- Bread & wine: The climax of the service is the offering of bread and wine to God in union with, and as a participation in Christ’s sacrifice of himself on the cross. The bread and wine mystically become the body and blood of Christ. We do not know how this happens, but simply take Christ’s word for it, that when he gave bread to his disciples and said “This is my body,” and gave them wine to drink saying “This is my blood,” we believe what he said.
- Receiving the bread & wine: All baptized Christians are welcome to receive communion at Mariners’. During communion, ushers invite the congregation by row to receive. To receive the host (bread), place your right hand over your left, palm up, hand so the priest can place the bread in your hand. To receive the chalice, take hold of the foot of the chalice as the server holds it, helping them guide it to your mouth. If you prefer a gluten-free host, please let the priest know.
- Final Prayer: The service concludes with a post-communion prayer of thanksgiving, and the priest blesses the congregation.
Why does the priest wear different colors, depending on the week?
If you worship at Mariners’ regularly, you’ll start to notice a change in the colors that adorn the altar and are worn by the clergy (the priest, deacon, etc.). These correspond to different seasons of the year. Also, there are different readings and prayers for every Sunday or major Feast Day (for example, Christmas) of the year.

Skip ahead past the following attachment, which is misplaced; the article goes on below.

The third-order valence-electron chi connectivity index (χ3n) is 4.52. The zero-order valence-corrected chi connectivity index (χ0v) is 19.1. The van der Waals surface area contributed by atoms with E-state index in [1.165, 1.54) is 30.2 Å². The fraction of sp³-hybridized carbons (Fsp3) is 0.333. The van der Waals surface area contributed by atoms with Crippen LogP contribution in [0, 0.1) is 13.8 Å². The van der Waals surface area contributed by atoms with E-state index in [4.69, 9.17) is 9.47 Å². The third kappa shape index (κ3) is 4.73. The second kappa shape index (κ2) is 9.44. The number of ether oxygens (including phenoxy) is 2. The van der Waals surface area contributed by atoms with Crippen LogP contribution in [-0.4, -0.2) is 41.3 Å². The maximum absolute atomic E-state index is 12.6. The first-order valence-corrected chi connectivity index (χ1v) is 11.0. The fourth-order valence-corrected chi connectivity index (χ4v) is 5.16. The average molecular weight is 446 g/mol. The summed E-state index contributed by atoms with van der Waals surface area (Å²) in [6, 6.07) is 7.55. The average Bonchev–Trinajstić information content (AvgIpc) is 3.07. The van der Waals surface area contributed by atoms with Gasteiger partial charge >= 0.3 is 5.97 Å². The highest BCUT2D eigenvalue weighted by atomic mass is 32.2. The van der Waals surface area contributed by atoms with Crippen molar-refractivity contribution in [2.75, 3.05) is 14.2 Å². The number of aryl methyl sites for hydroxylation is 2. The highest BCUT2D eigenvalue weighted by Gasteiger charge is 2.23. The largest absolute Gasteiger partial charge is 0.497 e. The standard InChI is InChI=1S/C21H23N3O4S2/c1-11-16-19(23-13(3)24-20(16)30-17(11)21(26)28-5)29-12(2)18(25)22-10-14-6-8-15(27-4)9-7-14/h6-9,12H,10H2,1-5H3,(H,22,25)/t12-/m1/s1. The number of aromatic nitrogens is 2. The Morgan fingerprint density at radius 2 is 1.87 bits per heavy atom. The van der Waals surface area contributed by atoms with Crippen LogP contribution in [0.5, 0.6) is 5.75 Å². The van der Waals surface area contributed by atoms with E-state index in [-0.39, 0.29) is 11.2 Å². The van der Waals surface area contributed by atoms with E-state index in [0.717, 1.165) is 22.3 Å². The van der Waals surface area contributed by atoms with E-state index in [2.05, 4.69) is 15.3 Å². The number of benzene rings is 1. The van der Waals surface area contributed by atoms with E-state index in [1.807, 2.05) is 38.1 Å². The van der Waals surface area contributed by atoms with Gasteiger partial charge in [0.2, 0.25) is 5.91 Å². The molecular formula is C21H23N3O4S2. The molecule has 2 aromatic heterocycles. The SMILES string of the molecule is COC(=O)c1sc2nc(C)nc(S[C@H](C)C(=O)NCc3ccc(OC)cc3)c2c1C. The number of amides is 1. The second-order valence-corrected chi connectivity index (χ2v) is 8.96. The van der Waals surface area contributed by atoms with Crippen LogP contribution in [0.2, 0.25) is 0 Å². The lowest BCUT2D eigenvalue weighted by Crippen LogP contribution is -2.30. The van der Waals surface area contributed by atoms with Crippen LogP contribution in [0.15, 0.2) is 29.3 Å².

What are the Church’s “Seasons”?
Advent: The Church’s year begins with Advent. The word Advent is a Latin word that means “coming” and is a time of preparation for Christmas, preparing us to remember the first advent of Christ into the world in the manger at Bethlehem, and his second coming “in glory to judge both the quick and the dead.” (Nicene Creed) The liturgical color for Advent is purple and it lasts for four Sundays before Christmas.
Christmastide: Contrary to the consumer celebration of Christmas which ends abruptly on December 26, the Church invites us to linger on the mystery of the incarnation (God becoming human in Jesus Christ) for 12 days, ending on the feast of the Epiphany (January 6), commemorating the visit of the Magi (3 Wise Men) to the Christ child. The liturgical color of Christmastide is white or gold.
Epiphanytide: The season between Epiphany and Septuagesima Sunday (the beginning of Pre-Lent) recalls various ways Christ was revealed to the world during his earthly life and continues to be revealed in the world in the life of his body, the Church. The liturgical color is green.